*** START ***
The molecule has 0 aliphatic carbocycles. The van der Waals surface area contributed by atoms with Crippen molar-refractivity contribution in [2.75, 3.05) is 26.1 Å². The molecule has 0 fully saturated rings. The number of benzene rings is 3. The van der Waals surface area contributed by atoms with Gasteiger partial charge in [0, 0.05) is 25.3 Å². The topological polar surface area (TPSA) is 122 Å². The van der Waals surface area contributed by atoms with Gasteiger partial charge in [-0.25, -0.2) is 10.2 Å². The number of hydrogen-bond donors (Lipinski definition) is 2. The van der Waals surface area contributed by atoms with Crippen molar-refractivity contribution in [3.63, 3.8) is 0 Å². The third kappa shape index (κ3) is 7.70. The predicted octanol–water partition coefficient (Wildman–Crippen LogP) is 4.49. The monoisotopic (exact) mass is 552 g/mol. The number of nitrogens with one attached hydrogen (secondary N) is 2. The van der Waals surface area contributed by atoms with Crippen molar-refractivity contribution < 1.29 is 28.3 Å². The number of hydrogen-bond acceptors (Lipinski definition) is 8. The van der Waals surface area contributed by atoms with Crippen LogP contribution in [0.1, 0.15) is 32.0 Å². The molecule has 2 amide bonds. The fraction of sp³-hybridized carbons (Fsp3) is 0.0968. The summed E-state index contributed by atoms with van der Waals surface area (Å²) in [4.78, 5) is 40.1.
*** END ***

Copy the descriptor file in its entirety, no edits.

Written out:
The molecule has 0 aliphatic carbocycles. The van der Waals surface area contributed by atoms with Crippen molar-refractivity contribution in [2.75, 3.05) is 26.1 Å². The molecule has 0 fully saturated rings. The number of benzene rings is 3. The van der Waals surface area contributed by atoms with Gasteiger partial charge in [0, 0.05) is 25.3 Å². The topological polar surface area (TPSA) is 122 Å². The van der Waals surface area contributed by atoms with Gasteiger partial charge in [-0.25, -0.2) is 10.2 Å². The number of hydrogen-bond donors (Lipinski definition) is 2. The van der Waals surface area contributed by atoms with Crippen molar-refractivity contribution in [3.63, 3.8) is 0 Å². The third kappa shape index (κ3) is 7.70. The predicted octanol–water partition coefficient (Wildman–Crippen LogP) is 4.49. The monoisotopic (exact) mass is 552 g/mol. The number of nitrogens with one attached hydrogen (secondary N) is 2. The van der Waals surface area contributed by atoms with Crippen molar-refractivity contribution < 1.29 is 28.3 Å². The number of hydrogen-bond acceptors (Lipinski definition) is 8. The van der Waals surface area contributed by atoms with Crippen LogP contribution in [0.1, 0.15) is 32.0 Å². The molecule has 2 amide bonds. The fraction of sp³-hybridized carbons (Fsp3) is 0.0968. The summed E-state index contributed by atoms with van der Waals surface area (Å²) in [4.78, 5) is 40.1.